We Are Poets?
As you all know, Tuesdays are poetry days. As a surprise I was going to upload a video of Ole from Ole’s Truth performing his poem Hold My Nigga Moment at the Market Theatre this past Saturday. Alas I did not have time to work on the video and fix a sound issue. Instead of doing that, I’ve decided to share with you the experience.
Poetry has always been one of those weird writing styles that I have a love/hate for. I used to do quite a lot of poetry back in the day, performing at Constitutional Hill and Johannesurg Art Gallery. We had a poetry club, printed an anthology, and had meetings. I was part of the “founding” partners of the poetry club. At that point in my life I thought I was a poet, standing up with confidence and a slight ego. I’ve learned now that young Nthato wasn’t a poet – he was a good rhymer with a big head.
School poetry evening back in 2005
I stepped back from the scene after that, focusing on writing fiction. I dabbled a bit in poetry but it was only until recently, when fellow writer and good friend Olerato told me he wanted to get involved in poetry, that I dived back in. It was also part of a side writing project I’m working on, and with that in mind I decided to help him. Hence the return of Tuesday poetry as well as all the guest posts.
Part of getting involved included going to poetry sessions and performing poetry in public spaces. So this past Saturday, 3 February 2018, Ole and I went into the heart of Johannesburg. We experienced the crowds. The taxis. The stench. The dichotomy of beautiful skyscrapers and decrepit buildings. The gorgeous Mandela Bridge overlooking the old-but-functioning train track, congested-filthy taxi ranks and the revamped buildings beside the highway.
Our first stop was registering Ole for a Poetry Slam at the Market Theatre. An elegant, revamped building that smelled and shouted “art” and the potential for our city. After that we met other poets who were going to an audition at the Joburg Theatre. Thus began our track through the bustling Joburg streets.
A view from Joburg Theatre
The audition was part of a poetry programme that would run for the year. Selected poets will attend workshops run by prolific South African poets, will perform poems, and other really amazing opportunities to better their poetry.
This wasn’t something Ole and I were going to do but I convinced him that if I auditioned then he has to, too. Motivation right? So without any preparation, I went into the audition room. It was dark, walls and seats painted black. Spotlights shining onto the stage as an invitation. Three judges sat on a table clothed in black. Two women, one man. Intimidating. I climbed onto the platform and answered the usual drabble “Who are you? Where you from? What do you do?” spiel. Then I performed my poem “Hypocritical”. I think they liked it but they didn’t necessarily like me – something about being too nonchalant. At the same time they seemed persuaded in giving me a chance as I had potential. I’ll only find out at the end of February.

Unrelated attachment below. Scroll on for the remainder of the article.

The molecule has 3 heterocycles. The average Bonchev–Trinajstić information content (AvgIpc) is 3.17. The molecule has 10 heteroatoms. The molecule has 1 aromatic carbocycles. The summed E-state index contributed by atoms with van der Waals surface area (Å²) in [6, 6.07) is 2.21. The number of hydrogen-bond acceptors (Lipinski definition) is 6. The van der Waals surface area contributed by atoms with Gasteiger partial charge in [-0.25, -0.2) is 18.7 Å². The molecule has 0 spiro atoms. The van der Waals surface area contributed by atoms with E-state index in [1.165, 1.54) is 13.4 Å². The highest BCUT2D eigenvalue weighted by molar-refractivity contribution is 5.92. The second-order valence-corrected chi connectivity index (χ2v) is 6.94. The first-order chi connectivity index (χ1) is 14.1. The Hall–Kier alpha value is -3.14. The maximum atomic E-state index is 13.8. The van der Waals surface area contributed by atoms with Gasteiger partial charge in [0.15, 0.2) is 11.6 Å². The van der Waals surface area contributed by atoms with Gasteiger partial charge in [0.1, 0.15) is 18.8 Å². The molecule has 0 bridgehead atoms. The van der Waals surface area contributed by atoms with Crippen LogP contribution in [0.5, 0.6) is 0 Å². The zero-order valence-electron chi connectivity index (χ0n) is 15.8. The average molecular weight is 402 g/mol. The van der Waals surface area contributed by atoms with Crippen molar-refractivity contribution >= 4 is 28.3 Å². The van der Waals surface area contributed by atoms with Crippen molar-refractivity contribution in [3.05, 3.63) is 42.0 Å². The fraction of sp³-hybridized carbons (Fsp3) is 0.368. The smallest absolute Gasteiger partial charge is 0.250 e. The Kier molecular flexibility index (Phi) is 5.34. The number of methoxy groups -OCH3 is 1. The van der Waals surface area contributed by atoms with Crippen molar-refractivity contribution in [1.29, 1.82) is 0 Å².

Ole then went in to perform his poetry. They loved him and his performance, though they were a bit apprehensive of his poems (which I think are amazing). He may also be considered for the programme.
Word ‘n Sound
Following our track back, we stepped into the Market Theatre auditorium for Ole’s actual performance. I’d listened to him recite it to me but this was it. The main event. The big stage. Word ‘n Sound is an organisation that hosts poetry sessions, and runs the Poetry League. The event runs on the first Saturday of every month and this year will be its eighth season. There were returning poets and champions, newcomers of every age and location. Pretoria poets even came down.
Not to be biased but I loved Ole’s performance. So dramatic. And the crowd did too. Every time they saw him they would say “That’s a nigga moment.” as reference to his poem. A really enjoyable experience. Of course there were other really amazing poets there to, and some not so great. It was the first show of the year after all, setting the scene for what was to come.
Ole performing at the Word ‘n Sound poetry league
We even had a surprise guest performance by singer Samthing Soweto who has an incredible voice: https://www.facebook.com/SamthingSoweto/
Where To From Here
On Sunday we went to The Orbit, a jazz lounge. It was open mic session where we were expecting poetry but instead were serenaded by amazing voices and great music. Nonetheless, it was one of those things we will be doing more often. Every first Saturday of the month we’ll be at Word ‘n Sound. We’ll be looking for poetry spots and being intentional about performing our poetry. It’s going to be amazing.